Virus Res 2008, 132(1–2):1-14. PubMed Abstract | Publisher Full Text OpenURL

  7. Nadeau I, Kamen A: Production of adenovirus vector for gene therapy.

    Biotechnol Adv 2003, 20(7–8):475-489. PubMed Abstract | Publisher Full Text OpenURL

  8. Bradbury J: “My enemy's enemy is my friend”: Using phages to fight bacteria.

    Lancet 2004, 363:624-625. PubMed Abstract | Publisher Full Text OpenURL

  9. Clark JR, March JB: Bacteriophages and biotechnology: vaccines, gene therapy and antibacterials.

    Trends Biotechnol 2006, 24:212-218. PubMed Abstract | Publisher Full Text OpenURL

  10. Donlan RM: Preventing biofilms of clinically relevant organisms using bacteriophage.

    Trends Microbiol 2009, 17:66-72. PubMed Abstract | Publisher Full Text OpenURL

  11. Miedzybrodzki R, Fortuna W, Weber-Dabrowska B, Gorski A: Bacterial viruses against viruses pathogenic for man?

    Virus Res 2005, 110:1-8. PubMed Abstract | Publisher Full Text OpenURL

  12. Wei Z, Mcevoy M, Razinkov V, Polozova A, Li E, Casas-Finet J, Tous GI, Balu P, Pan AA, Mehta H, Schenerman MA: Biophysical characterization of influenza virus subpopulations using field flow fractionation and multiangle light scattering: Correlation of particle counts, size distribution and infectivity.

    J Virol Methods 2007, 144(1–2):122-132. PubMed Abstract | Publisher Full Text OpenURL

  13. Zoueva OP, Bailly JE, Nicholls R, Brown EG: Aggregation of influenza virus ribonucleocapsids at low pH.

    Virus Res 2002, 85(2):141-149. PubMed Abstract | Publisher Full Text OpenURL

  14. Wright JF, Le T, Prado J, Bahr-Davidson J, Smith PH, Zhen Z, Sommer JM, Pierce GF, Qu G: Identification of Factors that Contribute to Recombinant AAV2 Particle Aggregation and Methods to Prevent Its Occurrence during Vector Purification and Formulation.

    Mol Ther 2005, 12(1):171-178. PubMed Abstract | Publisher Full Text OpenURL

  15. Ihnat PM, Vellekamp G, Obenauer-Kutner LJ, Duan J, Han MA, Witchey-Lakshmanan LC, Grace MJ: Comparative thermal stabilities of recombinant adenoviruses and hexon protein.

    Biochim Biophys Acta 2005, 1726(2):138-151. PubMed Abstract | Publisher Full Text OpenURL

  16. Renteria SS, Clemens CC, Croylea MA: Development of a nasal adenovirus-based vaccine: Effect of concentration and formulation on adenovirus stability and infectious titer during actuation from two delivery devices.

    Vaccine 2010, 28:2137-2148. PubMed Abstract | Publisher Full Text OpenURL

  17. Hartshorn KL, Sastry K, Brown D, White MR, Okarma TB, Lee YM: Conglutinin acts as an opsonin for influenza A viruses.

    J Immunol 1993, 151:6265-73. PubMed Abstract | Publisher Full Text OpenURL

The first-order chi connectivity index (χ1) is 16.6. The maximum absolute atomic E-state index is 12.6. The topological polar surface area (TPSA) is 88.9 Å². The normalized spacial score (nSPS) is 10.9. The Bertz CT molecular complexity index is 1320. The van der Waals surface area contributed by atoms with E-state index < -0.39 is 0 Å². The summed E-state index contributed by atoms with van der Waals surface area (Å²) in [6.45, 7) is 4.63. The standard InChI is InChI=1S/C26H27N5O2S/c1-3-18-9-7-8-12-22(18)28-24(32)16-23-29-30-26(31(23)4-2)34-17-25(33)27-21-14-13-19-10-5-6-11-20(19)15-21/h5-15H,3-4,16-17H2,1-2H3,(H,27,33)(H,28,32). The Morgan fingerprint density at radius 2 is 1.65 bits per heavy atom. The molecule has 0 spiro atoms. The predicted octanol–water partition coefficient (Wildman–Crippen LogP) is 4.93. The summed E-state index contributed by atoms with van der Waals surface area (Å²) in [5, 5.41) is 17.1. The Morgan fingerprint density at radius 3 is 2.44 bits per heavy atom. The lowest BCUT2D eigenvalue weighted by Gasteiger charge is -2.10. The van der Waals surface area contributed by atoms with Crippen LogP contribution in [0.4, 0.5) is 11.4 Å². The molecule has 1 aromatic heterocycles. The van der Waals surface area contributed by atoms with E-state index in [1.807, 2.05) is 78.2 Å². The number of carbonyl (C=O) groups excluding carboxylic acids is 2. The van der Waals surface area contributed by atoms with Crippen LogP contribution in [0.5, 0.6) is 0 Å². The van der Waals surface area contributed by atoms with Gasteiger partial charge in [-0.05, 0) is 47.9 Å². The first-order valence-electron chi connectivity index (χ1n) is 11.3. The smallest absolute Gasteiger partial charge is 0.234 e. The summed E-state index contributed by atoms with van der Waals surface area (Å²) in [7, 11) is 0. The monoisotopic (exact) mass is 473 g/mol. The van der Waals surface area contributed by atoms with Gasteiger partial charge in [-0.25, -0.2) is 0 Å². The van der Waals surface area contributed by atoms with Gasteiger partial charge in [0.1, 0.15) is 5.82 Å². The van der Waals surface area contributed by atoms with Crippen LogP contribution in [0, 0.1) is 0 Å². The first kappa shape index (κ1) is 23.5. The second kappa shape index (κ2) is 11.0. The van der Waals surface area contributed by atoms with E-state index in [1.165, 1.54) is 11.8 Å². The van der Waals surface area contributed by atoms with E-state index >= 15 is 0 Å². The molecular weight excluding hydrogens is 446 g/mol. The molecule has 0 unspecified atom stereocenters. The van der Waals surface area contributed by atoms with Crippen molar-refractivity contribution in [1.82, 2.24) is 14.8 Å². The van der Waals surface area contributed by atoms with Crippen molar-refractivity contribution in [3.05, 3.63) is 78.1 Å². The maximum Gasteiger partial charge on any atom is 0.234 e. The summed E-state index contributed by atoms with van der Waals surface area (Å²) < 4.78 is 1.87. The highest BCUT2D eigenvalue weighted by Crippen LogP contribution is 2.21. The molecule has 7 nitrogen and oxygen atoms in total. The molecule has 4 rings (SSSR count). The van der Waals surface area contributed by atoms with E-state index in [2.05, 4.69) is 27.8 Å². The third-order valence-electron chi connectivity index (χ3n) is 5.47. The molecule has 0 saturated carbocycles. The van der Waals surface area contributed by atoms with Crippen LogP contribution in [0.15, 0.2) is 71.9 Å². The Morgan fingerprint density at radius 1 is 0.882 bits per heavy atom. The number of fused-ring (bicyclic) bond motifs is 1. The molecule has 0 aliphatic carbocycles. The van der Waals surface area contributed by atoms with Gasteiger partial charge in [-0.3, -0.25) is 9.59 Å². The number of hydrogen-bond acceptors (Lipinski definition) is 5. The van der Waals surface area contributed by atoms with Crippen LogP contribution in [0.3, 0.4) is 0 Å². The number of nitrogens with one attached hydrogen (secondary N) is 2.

18. Boyd RD, Pichaimuthu SK, Cuenat A: New approach to inter-technique comparisons for nanoparticle size measurements; using atomic force microscopy, nanoparticle tracking analysis and dynamic light scattering.

    Colloid Surf A 2011, 387(1–3):35-42. OpenURL

  19. Filipe V, Hawe A, Jiskoot W: Critical evaluation of Nanoparticle Tracking Analysis (NTA) by NanoSight for the measurement of nanoparticles and protein aggregates.

    Pharm Res 2010, 27(5):796-810. PubMed Abstract | Publisher Full Text | PubMed Central Full Text OpenURL

  20. ASTM E2834: Guide for Measurement of Particle Size Distribution of Nanomaterials in Suspension by Nanoparticle Tracking Analysis (NTA). Active Standard ASTM E2834 Developed by Subcommittee: E56.02. West Conshohocken, PA: ASTM International; 2012:02. [Book of Standards Volume: 14] OpenURL

  21. Lah B, Eglon M, Banjac M, Strappe P, O'brien T, Strancar A, Peterka M: New chromatographic method on methacrylate monoliths used for adenoviral vectors purification. Zadar: Croatian Microbiological Society; 2008:17. [Adenoviruses, Zadar, Croatia, 23–24 September, 2008. Adenoviruses: basic biology to gene therapy: book of abstracts] OpenURL

  22. Peterka M, Strancar A, Banjac M, Kramberger P, Maurer E, Muster T: Method for influenza virus purification. Netherlands: European Patent Office Rijswijk; 2011.

    EP 2 361 975 A1

    OpenURL

  23. Hierholzer JC, Suggs MT, Hall EC: Standardized Viral Hemagglutination and Hemagglutination-Inhibition Tests. II. Description and Statistical Evaluation.

    Appl Microbiol 1969, 18(5):824-833. PubMed Abstract | PubMed Central Full Text OpenURL

  24. Hierholzer JC, Killington RAB: Virology Methods Manual. Edited by Mahy WJ, Kangro HO. San Diego: Academic Press; 1996:41-43.

  25. U.S. Department of Health and Human Services, Food and Drug Administration, Center for Drug Evaluation and Research (CDER), Center for Veterinary Medicine (CVM):

    Guidance for Industry, Bioanalytical Method Validation. 2001. OpenURL

  26. Horsfall FL Jr: Reproduction of Influenza viruses; Quantitative investigations with particle enumeration procedures on the dynamics of influenza A and B virus reproduction.

    J Exp Med 1955, 102(4):441-473. PubMed Abstract | Publisher Full Text | PubMed Central Full Text OpenURL

  27. Kalbfuss B, Wolff M, Geisler L, Tappe A, Wickramasinghe R, Thom V, Reichl U: Direct capture of influenza A virus from cell culture supernatant with Sartobind anion-exchange membrane adsorbers.

    J Membrane Sci 2007, 299(1–2):251-260. OpenURL